Guest post by Boris Lanin and Lana Lanina — Russia’s relations with Ukraine are overloaded with political symbolism, even more so as we get closer to the November Vilnius Eastern Partnership Summit. Last week’s boxing match in Moscow between Russian Alexander Povetkin and Ukrainian Wladimir Klitschko was a clear case of such symbolism.
For decades, high-profile athletic competitions, particularly trans-national ones, have regularly contained political undertones. One example is the 1936 Olympic Games in Berlin, which became the documentary base for Leni Riefenstahl’s classic totalitarian art. And then there was the USSR, which used athletes, sports, and competitions to dramatize the virtues of the communist system’s prowess.
One can agree with sports researcher Mikhail Prozumenschikov when he said that at different times and in different countries an ideological base has been highly visible during sporting events and successes and failures in the stadium have had political repercussions.
First, the boxers gave their introductory speeches. Klitschko expressed great respect for his opponent, while Povetkin simply chose to announce that he is Russian, pointing out that this is why he is so strong. This exchange of remarks outlined two disjointed messages: political politeness vs. flabby nationalism.
Then the slogan “Sasha Povetkin: Russian Knight” appeared before the public. His appearance was accompanied by an amateur song about “the descendants of Svarog” performed by bearded men dressed as Russian knights. When his robe was removed, he was wearing a grey-and-black T-shirt with a “Russian Knight” logo.
The imagery surrounding Povetkin demonstrated the entire event’s ideological context—the ascendance of a Russian knight, an epic hero, accompanied by a Russian coach, a Russian team, and mysterious Russian-esque music. With so much Russian fanfare, could Povetkin possibly lose? In Vladimir Putin’s Russia, the stage-managed “patriot” rarely loses, right? What would happen if he did?
Wladimir Klitschko, who seemed fully concentrated on the fight, was introduced with an upbeat English-language song performed by a singer from the West. There were no allusions to his Slavic origins or any Slavic history for that matter.
However, Ukrainian nationalism made an appearance when Ukrainian singer Dzhamala—who was once congratulated by Prime MinisterYulia Tymoshenko when she won a regional song competition in 2009—sang an a-cappella version of the Ukrainian national anthem, all the while with a tragic-looking facial expression that matched the extraordinarily seriousness of Klitschko. Dzhamala wore a yellow dress decorated with two blue doves – the colors of the Ukrainian national flag.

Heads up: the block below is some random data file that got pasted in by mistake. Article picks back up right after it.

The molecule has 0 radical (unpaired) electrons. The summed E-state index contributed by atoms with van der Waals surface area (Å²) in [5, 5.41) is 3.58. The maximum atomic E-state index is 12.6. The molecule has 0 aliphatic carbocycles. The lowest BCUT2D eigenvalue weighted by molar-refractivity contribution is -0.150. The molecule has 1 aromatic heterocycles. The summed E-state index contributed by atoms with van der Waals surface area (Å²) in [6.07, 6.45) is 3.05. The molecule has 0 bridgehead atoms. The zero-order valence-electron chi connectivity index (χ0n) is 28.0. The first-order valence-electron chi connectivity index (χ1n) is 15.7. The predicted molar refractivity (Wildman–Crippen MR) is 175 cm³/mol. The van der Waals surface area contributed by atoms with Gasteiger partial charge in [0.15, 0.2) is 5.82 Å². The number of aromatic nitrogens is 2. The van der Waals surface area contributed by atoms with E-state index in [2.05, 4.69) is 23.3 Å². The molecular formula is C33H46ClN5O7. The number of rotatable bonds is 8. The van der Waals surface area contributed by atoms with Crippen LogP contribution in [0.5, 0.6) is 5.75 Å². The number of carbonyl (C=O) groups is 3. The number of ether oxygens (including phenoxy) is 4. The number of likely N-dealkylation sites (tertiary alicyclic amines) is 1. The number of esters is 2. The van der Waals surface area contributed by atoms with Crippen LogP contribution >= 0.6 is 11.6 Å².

The Russian anthem was performed by Iosif Kobzon, a Soviet-era artist and a State Duma member from United Russia, who sounded unusually pompous for a boxing event. In the audience were the royal couple of Monaco and different branches of Russia’s political regime: Rosneft president Igor Sechin, business tycoon and Putin loyalist Gennady Timchenko, patriotic film director Nikita Mikhalkov, singer Aleksander Rozenbaum, and Olympic champion Elena Isinbaeva, who is known for her support of the Kremlin and the Russian “anti-gay” laws.
Through the circus, inside the ring itself, the forces were clearly unequal. Klitschko was more experienced, taller, and more athletic than his Russian opponent.
After Klitschko won, Povetkin licked the blood off his face and promised he would win in a rematch. Klitschko’s speech was booed by the angry spectators, causing the television producers to cut the broadcast (the entire footage is available on YouTube).
And so, the Russian boxer’s painful defeat made it pointless to hold a press-conference after the event—another lapse of good sportsmanship. The fight, for which the winner took home $17 million and the loser $6 million, elucidated the structure of politicized sports performances. Yet these political performances may not always go as planned and not yield the results their designers expect. Now with the Sochi Olympics approaching, it may be best for sports promoters not to over-play the partisan card.
Guest contributors Boris Lanin (Russian Academy of Education, Moscow) and Lana Lanina (European University of Humanities, Vilnius) were invited by Andrey Makarychev.